Public and staff urge board to hire outside investigator
Attendees at a special work session held by the board of education urged the board to hire an impartial third party investigator to probe further into the events surrounding the discovery of hidden cameras in Gilson Junior High and Valdez High School last April.
“What I’ve heard so far doesn’t satisfy me at all,” parent Terry DeLay told the board during public testimony on the incident, ”I’m not happy with what I’ve heard at all.”
The district superintendent, Jacob Jensen, presented the results of a police and district investigation into the matter, and answered questions from the board, school employees and parents during a one hour meeting held at the Valdez High School cafeteria Monday night.
The meeting came over a month after school custodian Sue Willie found a pinhole camera hidden in a ceiling tile at Gilson Junior High School in the teachers’ lounge. It was recording above a computer workplace, ostensibly in hopes of catching janitors goofing off on the computer. Indignation spread when a second camera hidden in a clock was discovered in a custodial closet at Valdez High School. It was later learned the same camera had been located in the teacher lounge at the junior high days before it was found at the high school.
“My career is on the line,” GJH teacher Kip Norris told the board.
Norris held a teacher contract he had signed regarding testing rules and regulations. Teachers and educators were very concerned about the cameras in the lounge due to the fact the room has been used to test some students. It had also doubled as a place for visiting sports teams to sleep at night.
The report on the matter issued by Bill Comer, Valdez Police Chief,found no criminal acts in the recordings. The images on the computers hooked up to the cameras were mostly set to record between 3 p.m. and midnight and had no audio capabilities.
Comer’s report did find the cameras had recorded video of non-custodial staff, including teachers, students, visiting coaches from out-of-town schools and others.
“While the recordings are plentiful and controversial, the cameras were not placed in areas likely to capture people in various states of undress, performing intimate bodily functions, or in areas with an enhanced degree of privacy,” Comer’s report said. “At this point, unless additional information is received, this matter is solely an administrative issue with the Valdez City School District. No evidence of a criminal act was discovered during the review of the laptops and CDs.”
The report did little to mollify some attendees.
Rumors of additional cameras throughout district schools became rife after the discovery was made public April 18. Searches for additional cameras or other recording devices made by school administrators and Valdez Police the next day found no additional spyware, though some speculated recording devices could have been removed by custodial staff during the night or early morning.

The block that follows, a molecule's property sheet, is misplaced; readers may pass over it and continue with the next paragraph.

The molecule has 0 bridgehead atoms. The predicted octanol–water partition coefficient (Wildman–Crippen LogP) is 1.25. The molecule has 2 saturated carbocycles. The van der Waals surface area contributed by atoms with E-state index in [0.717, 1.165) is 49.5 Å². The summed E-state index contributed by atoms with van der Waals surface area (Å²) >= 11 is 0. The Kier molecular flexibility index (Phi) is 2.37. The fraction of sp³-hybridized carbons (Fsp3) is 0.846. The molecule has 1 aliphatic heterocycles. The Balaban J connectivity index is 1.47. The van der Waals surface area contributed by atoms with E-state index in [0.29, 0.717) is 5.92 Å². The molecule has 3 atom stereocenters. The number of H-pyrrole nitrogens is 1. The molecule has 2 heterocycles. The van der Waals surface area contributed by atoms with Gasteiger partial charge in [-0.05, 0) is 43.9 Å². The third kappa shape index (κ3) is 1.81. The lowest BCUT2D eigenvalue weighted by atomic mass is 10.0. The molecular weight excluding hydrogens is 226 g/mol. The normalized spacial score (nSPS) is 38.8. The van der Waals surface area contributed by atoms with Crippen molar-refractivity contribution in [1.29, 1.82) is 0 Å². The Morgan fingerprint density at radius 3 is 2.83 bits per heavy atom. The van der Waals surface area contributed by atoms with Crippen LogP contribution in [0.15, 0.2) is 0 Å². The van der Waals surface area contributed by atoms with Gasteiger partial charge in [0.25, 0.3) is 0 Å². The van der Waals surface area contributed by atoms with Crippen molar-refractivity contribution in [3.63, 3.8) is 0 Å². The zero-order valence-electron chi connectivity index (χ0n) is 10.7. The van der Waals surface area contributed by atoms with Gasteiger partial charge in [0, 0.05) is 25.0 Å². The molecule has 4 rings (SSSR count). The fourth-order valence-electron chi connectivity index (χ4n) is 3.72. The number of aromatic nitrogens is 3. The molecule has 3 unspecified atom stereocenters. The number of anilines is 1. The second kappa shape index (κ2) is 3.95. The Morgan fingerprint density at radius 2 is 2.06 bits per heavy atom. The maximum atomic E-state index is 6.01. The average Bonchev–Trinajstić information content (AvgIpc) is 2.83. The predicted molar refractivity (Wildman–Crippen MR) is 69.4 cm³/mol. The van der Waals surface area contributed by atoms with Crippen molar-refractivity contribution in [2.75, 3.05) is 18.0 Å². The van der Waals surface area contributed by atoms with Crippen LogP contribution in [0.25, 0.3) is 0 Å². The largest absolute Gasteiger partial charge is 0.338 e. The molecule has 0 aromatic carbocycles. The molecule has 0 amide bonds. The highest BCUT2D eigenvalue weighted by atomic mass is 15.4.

“I think those are questions we need answered,” teacher Barb Lyons told the board.
Maintenance staffer Chris Karna – a father of two teen-aged daughters – said he was worried sick when he found out about the cameras and was greatly concerned about student privacy, prompting him to personally search the VHS locker room with a fine-tooth comb.
“Nobody knows the building like we do,” Karna said, “I was looking, I was really looking.”
He found no additional cameras.
During Jensen’s presentation, he said he was disheartened to find out from others during the investigation that rumors of a camera in the school had circulated for some time, but that no one ever came forward to either the school administration or principals with the information.
“The staff would benefit from training dealing with harassment, intimidation, retaliation, discrimination to assure that everyone knows that communicating concerns will not be punished, but appreciated,” Jensen’s presentation said.
Jensen also apologized that more information about the finding was not quickly sent to parents and educators, citing fears of breaching confidentiality in personnel matters and admitted more information should have been distributed in a speedier manner.
Jensen again declined to name the employees who set up the cameras or new about them, but did disclose that two have resigned and one is “currently the subject of an ongoing personnel proceeding.”
The Valdez Star has learned independently that custodial supervisor John Vergere and Steve Nguyen resigned amidst the scandal. Nguyen’s name had been misspelled as Winn in a previous story.
Jensen also declined to identify who was under “ongoing personnel proceedings” or what those proceeding entail. However, it has been confirmed independently that district facilities director Ben Olds is the subject of the proceedings and is not currently on the job.
The board is expected to begin the process of instituting an electronic surveillance policy, which it currently lacks.